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Cop14 in India: Challenging desertification and land degradation

Dr VK Bahuguna

(the writer is a retired civil servant)
India hosed the Conference of Parties (CoP) 14 under the aegis of United Nations Convention to Combat Desertification (UNCCD) during 3rd September to 14th September. The UNCCD is one of the three environmental conventions running after Rio summit of 1992, (the other two are The United Framework Convention Climate Change and Convention on Biological Diversity) was established in 1994 as a legally binding international agreement within the parameters of United Nation and connects the Environment and Development with sustainable land management. The conventions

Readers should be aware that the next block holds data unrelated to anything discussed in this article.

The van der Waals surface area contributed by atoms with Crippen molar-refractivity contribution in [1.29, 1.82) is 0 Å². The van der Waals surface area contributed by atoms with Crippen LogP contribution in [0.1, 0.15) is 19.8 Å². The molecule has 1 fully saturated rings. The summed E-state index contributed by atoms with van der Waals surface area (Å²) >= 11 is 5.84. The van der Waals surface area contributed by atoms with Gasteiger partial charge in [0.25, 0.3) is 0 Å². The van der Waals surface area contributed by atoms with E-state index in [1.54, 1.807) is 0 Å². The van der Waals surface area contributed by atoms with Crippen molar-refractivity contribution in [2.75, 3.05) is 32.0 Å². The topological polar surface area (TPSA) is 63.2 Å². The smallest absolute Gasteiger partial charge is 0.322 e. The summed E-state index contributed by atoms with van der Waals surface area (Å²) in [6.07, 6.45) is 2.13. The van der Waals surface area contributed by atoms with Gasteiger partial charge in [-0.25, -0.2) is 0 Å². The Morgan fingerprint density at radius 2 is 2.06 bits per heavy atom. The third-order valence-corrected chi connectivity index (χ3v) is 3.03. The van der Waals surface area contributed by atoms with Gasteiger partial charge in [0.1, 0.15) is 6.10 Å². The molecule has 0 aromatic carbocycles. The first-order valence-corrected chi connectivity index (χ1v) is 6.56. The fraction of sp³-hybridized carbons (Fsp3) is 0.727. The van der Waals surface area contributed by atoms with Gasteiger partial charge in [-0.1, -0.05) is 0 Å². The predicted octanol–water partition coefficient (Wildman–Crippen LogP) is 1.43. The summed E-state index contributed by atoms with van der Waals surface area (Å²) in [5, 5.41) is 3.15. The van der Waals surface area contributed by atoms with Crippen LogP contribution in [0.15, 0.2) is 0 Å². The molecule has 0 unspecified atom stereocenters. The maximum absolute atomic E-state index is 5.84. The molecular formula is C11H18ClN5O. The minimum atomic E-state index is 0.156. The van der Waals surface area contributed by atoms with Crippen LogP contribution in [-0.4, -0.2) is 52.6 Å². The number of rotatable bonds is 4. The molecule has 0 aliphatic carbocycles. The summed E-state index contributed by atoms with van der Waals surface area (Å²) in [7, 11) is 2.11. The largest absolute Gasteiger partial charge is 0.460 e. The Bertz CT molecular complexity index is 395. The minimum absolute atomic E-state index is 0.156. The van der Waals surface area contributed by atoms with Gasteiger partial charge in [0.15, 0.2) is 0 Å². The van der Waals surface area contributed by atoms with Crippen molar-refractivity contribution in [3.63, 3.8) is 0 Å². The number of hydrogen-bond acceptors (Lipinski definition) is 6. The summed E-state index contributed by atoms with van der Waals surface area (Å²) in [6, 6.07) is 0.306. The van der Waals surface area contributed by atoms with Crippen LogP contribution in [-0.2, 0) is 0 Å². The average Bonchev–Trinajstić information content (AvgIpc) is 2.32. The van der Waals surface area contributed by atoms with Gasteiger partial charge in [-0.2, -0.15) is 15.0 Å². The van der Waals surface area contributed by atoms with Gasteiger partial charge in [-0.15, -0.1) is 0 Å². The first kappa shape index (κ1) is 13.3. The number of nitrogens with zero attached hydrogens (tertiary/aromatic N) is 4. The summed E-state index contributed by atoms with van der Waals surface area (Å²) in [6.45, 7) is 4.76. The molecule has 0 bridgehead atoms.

deal with most vulnerable ecosystems in arid, semi-arid and dry lands areas.The basic aim of the convention is to work for improving the livelihoods of the people in these ecosystems through restoration of soil and lands and combat draught conditions. The developed countries are supposed to transfer the technologies to the developing countries for sustainable land development.The UNCCD had adopted a strategic framework for 2018 to 2030 which primarily focuses interalia improve the condition of affected ecosystems, combat desertification/land degradation, promote sustainable land management and contribute to land degradation neutrality; to mitigate, adapt to, and manage the effects of drought in order to enhance resilience of vulnerable populations and ecosystems; mobilize resources for implementation of the convention and improve the living conditions of the people living in dry land ecosystems. By far this is the most important convention and the success of two other conventions objectives depend upon the success of UNCCD. The secretariat of the convention had taken lot of programmes to achieve its mandate and some excellent work has already been achieved by India though almost one third of country’s landmass is degraded and prone to desertification.